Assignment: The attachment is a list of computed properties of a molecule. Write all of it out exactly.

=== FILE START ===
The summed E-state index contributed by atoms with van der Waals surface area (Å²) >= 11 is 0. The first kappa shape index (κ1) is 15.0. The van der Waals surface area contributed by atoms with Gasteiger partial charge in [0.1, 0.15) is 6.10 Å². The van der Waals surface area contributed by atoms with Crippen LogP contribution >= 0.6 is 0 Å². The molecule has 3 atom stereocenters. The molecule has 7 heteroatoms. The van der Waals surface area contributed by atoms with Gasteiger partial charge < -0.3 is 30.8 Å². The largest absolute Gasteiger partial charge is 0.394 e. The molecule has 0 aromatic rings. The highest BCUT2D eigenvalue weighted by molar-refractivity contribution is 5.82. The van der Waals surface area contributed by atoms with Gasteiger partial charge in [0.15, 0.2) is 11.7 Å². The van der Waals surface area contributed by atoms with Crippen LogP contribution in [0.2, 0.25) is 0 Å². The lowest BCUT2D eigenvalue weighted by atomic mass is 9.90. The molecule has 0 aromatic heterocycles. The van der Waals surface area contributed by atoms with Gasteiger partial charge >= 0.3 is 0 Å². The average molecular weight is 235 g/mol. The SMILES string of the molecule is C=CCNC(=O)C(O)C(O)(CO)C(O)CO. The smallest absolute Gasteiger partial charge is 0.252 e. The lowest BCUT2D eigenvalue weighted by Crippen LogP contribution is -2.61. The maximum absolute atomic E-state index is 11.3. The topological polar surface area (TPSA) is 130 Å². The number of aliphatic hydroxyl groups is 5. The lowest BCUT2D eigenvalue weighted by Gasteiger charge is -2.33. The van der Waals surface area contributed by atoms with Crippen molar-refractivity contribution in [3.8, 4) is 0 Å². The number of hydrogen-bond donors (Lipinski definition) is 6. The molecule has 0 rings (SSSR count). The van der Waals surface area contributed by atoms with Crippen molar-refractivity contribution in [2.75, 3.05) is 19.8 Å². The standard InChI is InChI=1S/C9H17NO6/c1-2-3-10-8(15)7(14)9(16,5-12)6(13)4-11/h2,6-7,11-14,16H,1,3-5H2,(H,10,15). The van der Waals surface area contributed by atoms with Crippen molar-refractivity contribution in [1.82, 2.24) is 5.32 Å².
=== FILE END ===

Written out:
The summed E-state index contributed by atoms with van der Waals surface area (Å²) >= 11 is 0. The first kappa shape index (κ1) is 15.0. The van der Waals surface area contributed by atoms with Gasteiger partial charge in [0.1, 0.15) is 6.10 Å². The van der Waals surface area contributed by atoms with Crippen LogP contribution >= 0.6 is 0 Å². The molecule has 3 atom stereocenters. The molecule has 7 heteroatoms. The van der Waals surface area contributed by atoms with Gasteiger partial charge < -0.3 is 30.8 Å². The largest absolute Gasteiger partial charge is 0.394 e. The molecule has 0 aromatic rings. The highest BCUT2D eigenvalue weighted by molar-refractivity contribution is 5.82. The van der Waals surface area contributed by atoms with Gasteiger partial charge in [0.15, 0.2) is 11.7 Å². The van der Waals surface area contributed by atoms with Crippen LogP contribution in [0.2, 0.25) is 0 Å². The lowest BCUT2D eigenvalue weighted by atomic mass is 9.90. The molecule has 0 aromatic heterocycles. The van der Waals surface area contributed by atoms with Gasteiger partial charge >= 0.3 is 0 Å². The average molecular weight is 235 g/mol. The SMILES string of the molecule is C=CCNC(=O)C(O)C(O)(CO)C(O)CO. The smallest absolute Gasteiger partial charge is 0.252 e. The lowest BCUT2D eigenvalue weighted by Crippen LogP contribution is -2.61. The maximum absolute atomic E-state index is 11.3. The topological polar surface area (TPSA) is 130 Å². The number of aliphatic hydroxyl groups is 5. The lowest BCUT2D eigenvalue weighted by Gasteiger charge is -2.33. The van der Waals surface area contributed by atoms with Crippen molar-refractivity contribution in [3.8, 4) is 0 Å². The number of hydrogen-bond donors (Lipinski definition) is 6. The molecule has 0 rings (SSSR count). The van der Waals surface area contributed by atoms with Crippen molar-refractivity contribution in [2.75, 3.05) is 19.8 Å². The standard InChI is InChI=1S/C9H17NO6/c1-2-3-10-8(15)7(14)9(16,5-12)6(13)4-11/h2,6-7,11-14,16H,1,3-5H2,(H,10,15). The van der Waals surface area contributed by atoms with Crippen molar-refractivity contribution in [1.82, 2.24) is 5.32 Å².